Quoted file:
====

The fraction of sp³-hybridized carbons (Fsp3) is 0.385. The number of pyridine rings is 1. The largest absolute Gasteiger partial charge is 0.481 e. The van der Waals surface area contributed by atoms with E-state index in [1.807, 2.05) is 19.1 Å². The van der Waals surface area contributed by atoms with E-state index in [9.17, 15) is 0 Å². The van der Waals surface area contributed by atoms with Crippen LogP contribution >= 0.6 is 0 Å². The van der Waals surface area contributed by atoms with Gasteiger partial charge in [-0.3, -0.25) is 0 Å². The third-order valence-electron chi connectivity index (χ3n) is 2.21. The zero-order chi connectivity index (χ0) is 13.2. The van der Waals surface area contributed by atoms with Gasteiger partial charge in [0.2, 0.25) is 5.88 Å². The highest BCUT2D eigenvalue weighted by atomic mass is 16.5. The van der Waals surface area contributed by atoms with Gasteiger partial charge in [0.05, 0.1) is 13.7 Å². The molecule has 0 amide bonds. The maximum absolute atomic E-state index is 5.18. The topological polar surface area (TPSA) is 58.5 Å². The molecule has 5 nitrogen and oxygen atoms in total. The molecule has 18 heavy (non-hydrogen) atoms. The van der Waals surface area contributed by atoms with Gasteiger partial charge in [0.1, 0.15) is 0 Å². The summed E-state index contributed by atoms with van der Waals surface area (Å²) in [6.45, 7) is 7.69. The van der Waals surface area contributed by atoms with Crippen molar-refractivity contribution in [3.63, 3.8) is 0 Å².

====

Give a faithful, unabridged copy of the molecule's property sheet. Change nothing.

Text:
The fraction of sp³-hybridized carbons (Fsp3) is 0.385. The number of pyridine rings is 1. The largest absolute Gasteiger partial charge is 0.481 e. The van der Waals surface area contributed by atoms with E-state index in [1.807, 2.05) is 19.1 Å². The van der Waals surface area contributed by atoms with E-state index in [9.17, 15) is 0 Å². The van der Waals surface area contributed by atoms with Crippen LogP contribution >= 0.6 is 0 Å². The van der Waals surface area contributed by atoms with Gasteiger partial charge in [-0.3, -0.25) is 0 Å². The third-order valence-electron chi connectivity index (χ3n) is 2.21. The zero-order chi connectivity index (χ0) is 13.2. The van der Waals surface area contributed by atoms with Gasteiger partial charge in [0.2, 0.25) is 5.88 Å². The highest BCUT2D eigenvalue weighted by atomic mass is 16.5. The van der Waals surface area contributed by atoms with Gasteiger partial charge in [0.05, 0.1) is 13.7 Å². The molecule has 0 amide bonds. The maximum absolute atomic E-state index is 5.18. The topological polar surface area (TPSA) is 58.5 Å². The molecule has 5 nitrogen and oxygen atoms in total. The molecule has 18 heavy (non-hydrogen) atoms. The van der Waals surface area contributed by atoms with Gasteiger partial charge in [0.1, 0.15) is 0 Å². The summed E-state index contributed by atoms with van der Waals surface area (Å²) in [6.45, 7) is 7.69. The van der Waals surface area contributed by atoms with Crippen molar-refractivity contribution in [3.63, 3.8) is 0 Å².